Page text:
as told by her daughter, Lucy
In late February 2017, my 92 year old mom was hospitalized for UTI induced delirium. She was treated for seven days with Cipro. Upon discharge, it was recommended she utilize her Medicare benefits and transfer to rehab for some physical therapy for strengthening. Two-and-a-half weeks into her stay, she became lethargic and developed intractable diarrhea. She was transferred back to the hospital in acute renal failure and was diagnosed with C. diff.
I flew up to New York from Florida to be by her side and truly believed she would not make it through the ordeal. After five days she was transferred back to the same rehabilitation facility, as it had the only available bed in the small rural area of upstate New York. At the time, my sister did not believe she could care for her at home with the diarrhea. Prior to this event, my mother had lived alone, and though wheelchair dependent, she was for the most part independent in all activities of daily living.
I returned home after a week, only to receive a telephone call from my sister saying that the diarrhea had become bloody and full of mucous, as she had developed colitis. After twelve days of vancomycin (125 mg four times daily), the diarrhea ceased, and two days later, the vancomycin was stopped. Three days later the C. diff recurred with a vengeance.
Texts from my sister indicated my mother was extremely depressed and stating she wanted to die. She was so weak she could no longer hold the phone to speak. I couldn’t immediately return to New York due my work, but my thoughts were constantly with my elderly mom whose body was being ravaged by the disease. She once again made it through fourteen days of vancomycin, and was free of C. diff colitis for two or three days before it returned for a third time.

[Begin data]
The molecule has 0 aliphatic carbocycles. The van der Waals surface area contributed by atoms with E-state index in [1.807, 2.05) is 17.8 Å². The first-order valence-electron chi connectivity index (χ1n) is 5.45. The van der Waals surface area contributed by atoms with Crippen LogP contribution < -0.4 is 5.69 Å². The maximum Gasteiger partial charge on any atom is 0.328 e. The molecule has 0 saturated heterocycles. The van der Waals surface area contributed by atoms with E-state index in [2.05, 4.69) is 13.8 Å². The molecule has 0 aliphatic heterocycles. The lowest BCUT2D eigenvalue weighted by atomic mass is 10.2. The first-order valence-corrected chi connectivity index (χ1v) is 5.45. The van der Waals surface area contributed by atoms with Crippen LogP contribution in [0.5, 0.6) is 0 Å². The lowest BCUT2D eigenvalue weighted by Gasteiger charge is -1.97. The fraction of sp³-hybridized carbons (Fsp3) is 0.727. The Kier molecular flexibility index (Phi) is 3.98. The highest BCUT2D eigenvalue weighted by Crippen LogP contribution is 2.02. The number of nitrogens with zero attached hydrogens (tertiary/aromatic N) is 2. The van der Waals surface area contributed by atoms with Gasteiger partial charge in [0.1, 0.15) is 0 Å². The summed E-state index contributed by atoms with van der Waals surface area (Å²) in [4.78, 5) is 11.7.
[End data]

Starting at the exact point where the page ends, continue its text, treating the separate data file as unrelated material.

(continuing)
My sister was at the rehab facility every day through this ordeal, but she was at the end of her ropes. When mom started having difficulty swallowing, it was the final straw. She called to tell me she had to bring mom home because she could not let her die in the facility. She was on her third round of vancomycin and finally came home on May 26th. During this time, we had both been researching online, and I had found the Peggy Lillis Foundation, along with links to support groups.
My sister pleaded to have her discharged with an adequate supply of vancomycin to allow for a slow titration down from treatment. Although the rehab facility had been administering lactobacillus twice daily, I learned only Lactobacillus GG and Saccharomyces boulardii were two probiotics that showed promise. I went out on FMLA and returned to New York for three weeks to help my sister get mom home and ensure a consistent diet of gut rebuilding foods, including prebiotics.
Her treatment regimen that finally worked was as follows:
Vancomycin 125 mg four times daily for two weeks, then 125 mg twice daily for one week, then 125 mg once daily for one week, then 125 mg every other day for two weeks.
Florastor probiotc (Saccharomyces boulardii,) one capsule twice a day
Culturelle probiotic (Lactobacillus GG) one capsule once daily
My sister retired early to be her fulltime caregiver. I am a nurse practitioner and had familiarity with C. diff, but nothing educated me like the experience of watching my mother fight this battle. Now I am on a mission to educate other providers. Edith never regained her pre-illness strength, remained bedbound, and continued to have recurrent bouts of C. diff over the course of the following year. She died on June 29, 2018, from complications of C. diff.
Long-term Care Facility-acquired
At the start of 2018 I was diagnosed with C. diff. I never really heard much about C. diff outside of people acquiring it in a hospital setting or people of advanced age contracting it. Oh, was I wrong. After being sick for about 8 weeks with w…